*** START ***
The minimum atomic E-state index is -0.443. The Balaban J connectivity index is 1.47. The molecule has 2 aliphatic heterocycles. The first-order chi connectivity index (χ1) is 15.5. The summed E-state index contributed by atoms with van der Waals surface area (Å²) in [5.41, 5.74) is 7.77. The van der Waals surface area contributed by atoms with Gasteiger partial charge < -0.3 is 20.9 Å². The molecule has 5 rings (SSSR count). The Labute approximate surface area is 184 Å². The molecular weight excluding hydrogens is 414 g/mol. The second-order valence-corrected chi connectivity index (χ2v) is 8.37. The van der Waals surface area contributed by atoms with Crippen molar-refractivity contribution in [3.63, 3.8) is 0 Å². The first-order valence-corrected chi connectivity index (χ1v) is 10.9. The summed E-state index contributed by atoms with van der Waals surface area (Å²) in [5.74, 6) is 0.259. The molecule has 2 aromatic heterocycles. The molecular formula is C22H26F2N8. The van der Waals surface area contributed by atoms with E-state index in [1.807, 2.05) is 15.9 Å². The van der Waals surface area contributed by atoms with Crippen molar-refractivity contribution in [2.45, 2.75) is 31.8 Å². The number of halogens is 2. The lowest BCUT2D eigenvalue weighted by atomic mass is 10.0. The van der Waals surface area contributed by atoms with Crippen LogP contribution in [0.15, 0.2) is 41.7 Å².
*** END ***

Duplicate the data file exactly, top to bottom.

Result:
The minimum atomic E-state index is -0.443. The Balaban J connectivity index is 1.47. The molecule has 2 aliphatic heterocycles. The first-order chi connectivity index (χ1) is 15.5. The summed E-state index contributed by atoms with van der Waals surface area (Å²) in [5.41, 5.74) is 7.77. The van der Waals surface area contributed by atoms with Gasteiger partial charge < -0.3 is 20.9 Å². The molecule has 5 rings (SSSR count). The Labute approximate surface area is 184 Å². The molecular weight excluding hydrogens is 414 g/mol. The second-order valence-corrected chi connectivity index (χ2v) is 8.37. The van der Waals surface area contributed by atoms with Crippen molar-refractivity contribution in [3.63, 3.8) is 0 Å². The first-order valence-corrected chi connectivity index (χ1v) is 10.9. The summed E-state index contributed by atoms with van der Waals surface area (Å²) in [5.74, 6) is 0.259. The molecule has 2 aromatic heterocycles. The molecular formula is C22H26F2N8. The van der Waals surface area contributed by atoms with E-state index in [1.807, 2.05) is 15.9 Å². The van der Waals surface area contributed by atoms with Crippen molar-refractivity contribution in [2.45, 2.75) is 31.8 Å². The number of halogens is 2. The lowest BCUT2D eigenvalue weighted by atomic mass is 10.0. The van der Waals surface area contributed by atoms with Crippen LogP contribution in [0.15, 0.2) is 41.7 Å².